The big reasons most people buy fast primes today are two fold:
- At bigger apertures you can more easily create great looking blurr's behind your subject for very artsy images.

- If you are shooting indoors without flash it is going to be the only way to get enough light to shoot your image even with your ISO as high as it goes. (Churches and public school gyms for example) If you are thinking about shooting indoor highschool basketball for example don't even bother if you don't have a fast prime. At the college and professional level the lights in the stadiums are much brighter and you are more likely to get pleasing shots.

Speaking personally- All of my lenses are the fastest zooms made in their focal range with the exception of one prime lens in my camera bag- an 85mm f/1.8 that I like to use for portraits when background blurr is important. The f/1.2 version of this lens (which focuses slower and isn't as good for sports but is incredible for portraits) would have cost me an additional $1400+ to give you an example of the price difference as you go to really fast glass.

Just because glass is a prime or fast doesn't make it better optically. An example of this in the Canon world is the 50mm f/1.8 lens which doesn't come close to the optical quality of my 17-55 f/2.8 lens when shot at 50mm. The 50mm f/1.2 on the other hand... well you should expect it to be superior at $1600 street price.

Hope this clears up some of the questions you've been having. When you post more shots include the Exif data as it makes it easier for everyone to see how you took the image and suggest how you can make improvements.




Ok....so now I know I am asking too much of the kit lense. So what I am learning here is that lenses are basically controlling the way a camera performs....am I right?




"though focus is now more critical."......could you please elaborate...the focus issue is crucial or the lenses have a problem focussing,I did read in some reviews that the cam doesn't focus quickly enough.

Who's job is focussing.......the cam or the lenses?


One last one.......which lenses do u use and prefer...fixed length or the zoom ones.



Million thanks
Best regards

Lilchilichoco
03-16-2007, 12:06 PM
RichNY............I am truly grateful from the bottom of my heart for your effort,because it has really cleared some nicely choked grey areas. :)

I took your advice and enlarged the test photos in both Pentax K10d and Canon 30 d,and went from pentax to canon scrutinizing detail in zoom. What I noticed in the macro shots of things with poster behind was :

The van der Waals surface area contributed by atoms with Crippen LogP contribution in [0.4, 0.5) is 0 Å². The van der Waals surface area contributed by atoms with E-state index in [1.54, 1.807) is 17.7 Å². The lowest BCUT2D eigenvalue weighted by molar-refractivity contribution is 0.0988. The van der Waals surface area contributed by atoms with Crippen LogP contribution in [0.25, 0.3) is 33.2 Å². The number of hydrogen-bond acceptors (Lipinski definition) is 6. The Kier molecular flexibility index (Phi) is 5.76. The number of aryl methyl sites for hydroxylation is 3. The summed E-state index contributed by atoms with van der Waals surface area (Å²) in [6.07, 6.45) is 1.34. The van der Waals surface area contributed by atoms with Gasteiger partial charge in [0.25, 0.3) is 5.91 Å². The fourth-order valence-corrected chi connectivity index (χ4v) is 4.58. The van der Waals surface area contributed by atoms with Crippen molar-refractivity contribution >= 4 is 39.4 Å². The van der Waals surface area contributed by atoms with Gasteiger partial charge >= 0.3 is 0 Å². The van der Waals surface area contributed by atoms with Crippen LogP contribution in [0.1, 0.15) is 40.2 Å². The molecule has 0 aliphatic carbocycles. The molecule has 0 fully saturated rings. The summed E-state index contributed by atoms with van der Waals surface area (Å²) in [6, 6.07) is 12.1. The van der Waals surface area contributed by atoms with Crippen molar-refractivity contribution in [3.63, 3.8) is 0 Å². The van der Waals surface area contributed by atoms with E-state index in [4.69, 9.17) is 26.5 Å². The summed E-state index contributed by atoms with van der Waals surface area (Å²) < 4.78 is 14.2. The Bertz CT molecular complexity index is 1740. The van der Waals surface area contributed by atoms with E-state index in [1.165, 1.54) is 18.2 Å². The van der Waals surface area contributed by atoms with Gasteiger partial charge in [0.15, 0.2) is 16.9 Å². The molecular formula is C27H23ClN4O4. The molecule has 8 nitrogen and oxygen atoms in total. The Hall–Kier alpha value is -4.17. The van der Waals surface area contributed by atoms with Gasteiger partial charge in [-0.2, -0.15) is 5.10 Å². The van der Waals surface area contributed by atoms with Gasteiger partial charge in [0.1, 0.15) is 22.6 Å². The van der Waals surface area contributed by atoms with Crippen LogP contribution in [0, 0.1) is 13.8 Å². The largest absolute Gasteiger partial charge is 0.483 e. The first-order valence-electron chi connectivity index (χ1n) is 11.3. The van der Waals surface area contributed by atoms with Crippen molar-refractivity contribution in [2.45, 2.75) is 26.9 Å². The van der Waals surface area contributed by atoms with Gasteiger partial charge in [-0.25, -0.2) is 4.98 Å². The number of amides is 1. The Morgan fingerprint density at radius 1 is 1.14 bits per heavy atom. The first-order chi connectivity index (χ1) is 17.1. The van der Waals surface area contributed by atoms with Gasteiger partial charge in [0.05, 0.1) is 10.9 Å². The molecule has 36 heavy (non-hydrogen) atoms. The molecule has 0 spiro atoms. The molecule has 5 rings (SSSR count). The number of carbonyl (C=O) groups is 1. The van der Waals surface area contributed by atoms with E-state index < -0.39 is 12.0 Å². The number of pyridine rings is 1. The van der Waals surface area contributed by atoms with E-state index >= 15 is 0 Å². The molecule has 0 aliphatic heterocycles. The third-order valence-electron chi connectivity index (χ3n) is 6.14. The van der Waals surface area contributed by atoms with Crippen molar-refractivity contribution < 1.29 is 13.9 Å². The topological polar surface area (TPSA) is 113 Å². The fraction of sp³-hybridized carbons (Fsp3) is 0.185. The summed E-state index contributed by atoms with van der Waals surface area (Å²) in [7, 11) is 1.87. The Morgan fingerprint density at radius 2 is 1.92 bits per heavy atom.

1. Canon shots were much much sharper than the Pentax ones. The letters on Celeste pack and on white wine bottle were exceptionally clearer than the Pentax which were actually pretty blurred.

2. In addition, I also found the poster behind brighter,with better contrast and better color in Canon shots whereas in the pentax shot,the poster looks washed out.

I went back to check if the kit lense was used in both tests,it seems that Canon shots were taken with a 50mm macro lense,while Pentax did not mention which lense was used, so I am presuming it was with the kit lense.

Conversely,in the macro shot of mickey mouse,in zoom there is greater sharpness in the Pentax than Canon. It appears the both were taken with their respective kit lense.

There was also greater detail in Pentax than Canon,in both the things shot as well as in mickey,when I zoomed in on them .

Would I be right in assuming that the sharpness in Canon is due to the macro lense?

In fact,on zooming in on the night shots,I found the buildings in the Pentax shot to be sharper,although I do not know what the gradient in the sky colour means.

I absolutely agree,the reason for a great photo or a really bad one is the person behind the camera:)...I do not know if you know where I am coming from,so I'll give you a short history:)....I have been taking pics with a phone cam and since photography is my passion since I was 16 , I decided to skip the point and shoot stage and land straight on Dslr. So....this is as "huh?!!!?:confused:" as it gets.....:)......reason why your painstaking simplification means SO MUCH to me!!!!

Now the trouble I am facing with my camera at the moment,is that most of my low light shots are having a blur on full auto mode,in which I let my camera do everything. Day images are far sharper.

What would you call the light from highway row of lights...is it too low for correct exposure? Also,in the road shot at night under the highway lights ,with white balance on Tungsten,the road appears reddish. Shot taken at full auto mode except WB. Am I doing something wrong or something needs adjustment?

Also,building shots at night show the building to be brighter/lighted than it actually is. Reds come out too red. WB at Tungsten.Shots were taken on full auto mode.



One more thing that bothers me,is that 95% of times,the histogram is a sharp high from the left,like an inverse letter "V" going in jaggies to the right ending in broken dots at the right. This happens mostly with my indoor and low light shots. Even if it's a lamp focussed on. It is always concentrated on the left,with the right side mostly empty.Is that ok ?

Is it at all possible to create a photo exactly as your eye sees it,or will colour and sharpness always be a step behind the real thing?